A stradivarius is definitely different
Medical information scientist Dr Berend Stoel measures the density of emphysema lungs using CT scans. An American violin-maker reading Investigative Radiology asked him to compare the density of the wood of Stradivariuses and Guarneris with modern violins. Overnight, as a result of the violin scan experiment, medical information scientist Dr Berend Stoel acquired the status of Stradivarius expert. But he also became the messenger of a musical ‘inconvenient truth’: even our violins sound worse than in the past because Bush is not dealing with the climate problem.
‘While we haven’t actually mentioned the climate,’ says Stoel, who, though expecting the media hype, is still rather taken aback by its aftermath. Together with violin-maker Terry Borman, he scanned three Guarneris, two Stradivariuses and eight top quality modern violins. He established an objective difference in their wood density: in the old violins this appeared to be neither higher nor lower on average compared to the new ones but at the level of the annual tree rings it was certainly distributed twice as evenly.
To what do the Cremonese violins from around 1700, the Stradivariuses and the Guarneris, owe their mythical fame? And what is the reason that present-day violin-makers, with all their knowledge and resources, are unable to equal this sound? Is it the varnish? The shape? The wood? Is it due to the special techniques for treating the wood? Or is it ultimately all in our minds?
One of the hypotheses claims that the difference in sound depends on the difference in wood density. ‘Not such a strange idea,’ says Stoel. ‘This density also affects the way in which vibrations are transmitted inside the material.’ It has also been suggested that the colder climate around 1700 may have been responsible for a slower tree growth and may subsequently have resulted in a higher average wood density.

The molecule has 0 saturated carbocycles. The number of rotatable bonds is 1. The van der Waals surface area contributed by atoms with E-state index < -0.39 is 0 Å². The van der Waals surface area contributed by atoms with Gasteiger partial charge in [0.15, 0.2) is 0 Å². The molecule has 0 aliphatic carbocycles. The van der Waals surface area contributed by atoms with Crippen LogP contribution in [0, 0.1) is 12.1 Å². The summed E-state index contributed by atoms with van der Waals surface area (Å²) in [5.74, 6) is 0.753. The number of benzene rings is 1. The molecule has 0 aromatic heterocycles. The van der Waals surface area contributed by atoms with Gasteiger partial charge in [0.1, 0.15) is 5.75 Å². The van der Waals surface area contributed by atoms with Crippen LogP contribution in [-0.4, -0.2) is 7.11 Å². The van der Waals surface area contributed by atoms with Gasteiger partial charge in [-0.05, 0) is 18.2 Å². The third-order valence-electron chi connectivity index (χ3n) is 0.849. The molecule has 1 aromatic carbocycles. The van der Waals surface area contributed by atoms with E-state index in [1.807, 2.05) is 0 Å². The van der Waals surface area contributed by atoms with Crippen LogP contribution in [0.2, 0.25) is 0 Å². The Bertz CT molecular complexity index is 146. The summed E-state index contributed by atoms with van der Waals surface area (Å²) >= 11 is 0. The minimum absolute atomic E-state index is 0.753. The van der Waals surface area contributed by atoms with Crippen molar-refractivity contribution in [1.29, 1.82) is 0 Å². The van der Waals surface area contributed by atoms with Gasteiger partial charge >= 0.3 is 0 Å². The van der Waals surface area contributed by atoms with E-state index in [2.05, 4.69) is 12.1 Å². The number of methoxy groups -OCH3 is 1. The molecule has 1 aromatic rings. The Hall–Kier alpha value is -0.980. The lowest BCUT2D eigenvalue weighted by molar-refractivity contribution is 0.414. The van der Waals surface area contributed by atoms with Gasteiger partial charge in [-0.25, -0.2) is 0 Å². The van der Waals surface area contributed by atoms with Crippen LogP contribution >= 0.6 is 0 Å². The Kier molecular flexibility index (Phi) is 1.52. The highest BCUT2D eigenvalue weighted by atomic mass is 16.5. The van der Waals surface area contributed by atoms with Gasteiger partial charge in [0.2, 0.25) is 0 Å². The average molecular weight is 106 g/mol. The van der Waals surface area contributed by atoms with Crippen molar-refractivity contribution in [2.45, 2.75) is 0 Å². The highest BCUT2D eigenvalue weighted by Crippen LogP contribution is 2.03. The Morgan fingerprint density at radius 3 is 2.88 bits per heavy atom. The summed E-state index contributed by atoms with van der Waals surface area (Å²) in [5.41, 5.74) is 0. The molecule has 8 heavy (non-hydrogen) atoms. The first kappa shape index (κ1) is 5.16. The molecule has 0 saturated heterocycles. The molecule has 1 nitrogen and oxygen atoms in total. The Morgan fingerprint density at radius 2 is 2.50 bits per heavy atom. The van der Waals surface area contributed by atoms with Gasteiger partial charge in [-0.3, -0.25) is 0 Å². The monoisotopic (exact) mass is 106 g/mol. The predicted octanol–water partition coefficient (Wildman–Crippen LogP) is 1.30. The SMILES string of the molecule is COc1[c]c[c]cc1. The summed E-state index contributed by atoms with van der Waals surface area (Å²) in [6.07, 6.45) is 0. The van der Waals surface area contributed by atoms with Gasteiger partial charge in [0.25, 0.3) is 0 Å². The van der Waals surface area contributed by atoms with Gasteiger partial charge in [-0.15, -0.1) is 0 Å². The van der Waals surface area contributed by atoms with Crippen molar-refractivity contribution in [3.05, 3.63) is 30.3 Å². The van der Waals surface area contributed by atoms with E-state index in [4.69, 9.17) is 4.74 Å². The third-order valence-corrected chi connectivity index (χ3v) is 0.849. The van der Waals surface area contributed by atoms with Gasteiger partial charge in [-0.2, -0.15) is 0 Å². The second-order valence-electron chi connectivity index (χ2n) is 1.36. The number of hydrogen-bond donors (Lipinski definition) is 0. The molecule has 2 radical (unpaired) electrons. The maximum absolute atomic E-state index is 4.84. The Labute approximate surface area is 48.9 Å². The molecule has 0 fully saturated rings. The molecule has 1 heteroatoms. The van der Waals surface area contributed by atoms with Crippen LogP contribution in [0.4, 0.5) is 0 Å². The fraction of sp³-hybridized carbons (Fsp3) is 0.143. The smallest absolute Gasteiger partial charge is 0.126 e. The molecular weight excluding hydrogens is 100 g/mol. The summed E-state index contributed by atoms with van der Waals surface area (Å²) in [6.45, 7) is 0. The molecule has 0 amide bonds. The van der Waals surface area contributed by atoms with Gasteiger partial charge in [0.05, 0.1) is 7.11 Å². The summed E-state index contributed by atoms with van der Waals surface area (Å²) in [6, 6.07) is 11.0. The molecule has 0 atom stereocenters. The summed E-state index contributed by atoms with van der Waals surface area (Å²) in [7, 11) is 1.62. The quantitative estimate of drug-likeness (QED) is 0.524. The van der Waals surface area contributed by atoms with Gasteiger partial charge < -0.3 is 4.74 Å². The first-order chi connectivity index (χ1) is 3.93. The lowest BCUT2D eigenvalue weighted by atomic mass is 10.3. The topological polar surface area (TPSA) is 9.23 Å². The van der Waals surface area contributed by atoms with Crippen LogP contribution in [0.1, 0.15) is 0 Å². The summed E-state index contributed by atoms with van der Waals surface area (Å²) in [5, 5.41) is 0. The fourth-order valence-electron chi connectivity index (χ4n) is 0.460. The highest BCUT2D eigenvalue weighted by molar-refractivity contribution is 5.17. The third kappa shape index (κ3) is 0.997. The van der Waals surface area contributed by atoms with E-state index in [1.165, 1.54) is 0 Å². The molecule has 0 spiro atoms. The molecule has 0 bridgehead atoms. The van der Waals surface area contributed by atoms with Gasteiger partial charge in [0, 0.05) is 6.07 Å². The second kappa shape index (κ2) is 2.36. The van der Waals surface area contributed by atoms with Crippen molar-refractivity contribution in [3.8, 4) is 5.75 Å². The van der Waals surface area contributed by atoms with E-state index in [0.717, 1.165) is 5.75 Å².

To determine whether there is in fact a difference in wood density between the classical Cremonese instruments and modern violins, Terry Borman, an American violin- maker, asked Stoel for assistance. Borman had read one of his articles in ‘Investigative Radiology’, which dealt with CT scan density measurements of lungs with emphysema. The violin-maker proposed hiring a scanner in the New York’s Mount Sinai hospital to compare a number of his clients’ Stradivariuses and Guarneris with modern violins. The makers, himself included, all obtain their wood for these new instruments - maple and spruce - from the same European forests as the great masters from Cremona used to use.
The result of the experiment could be read on the website of the scientific open access magazine PLos ONE on 2 July and instantly became world news: objective differences were indeed discovered between the eighteenth-century violins from Cremona and the present-day violins.
This regularity is due to the relationship between the density of springtime wood and the wood which was formed at a later stage during the year. In the old violins this relationship is much more balanced. Stoel: ‘There was one modern violin which also had it. We called its maker and this wood had been treated with water. We know that the Cremonese builders did not do this.’
Whether the sound difference can be explained or not - ‘never entirely’ says Stoel, - this objective difference is a fact. Violin-maker Borman wants to make use of his newly found knowledge to produce even better violins, by selecting or treating his wood. Stoel: ‘As a scientist I am particularly excited that we have been able to measure objectively such a subjective experience as sound. Besides, for me personally it was a wonderful finger exercise, which indicates how incredibly reproducible and sensitive this measurement is. And consequently, how well we can measure lung emphysema.’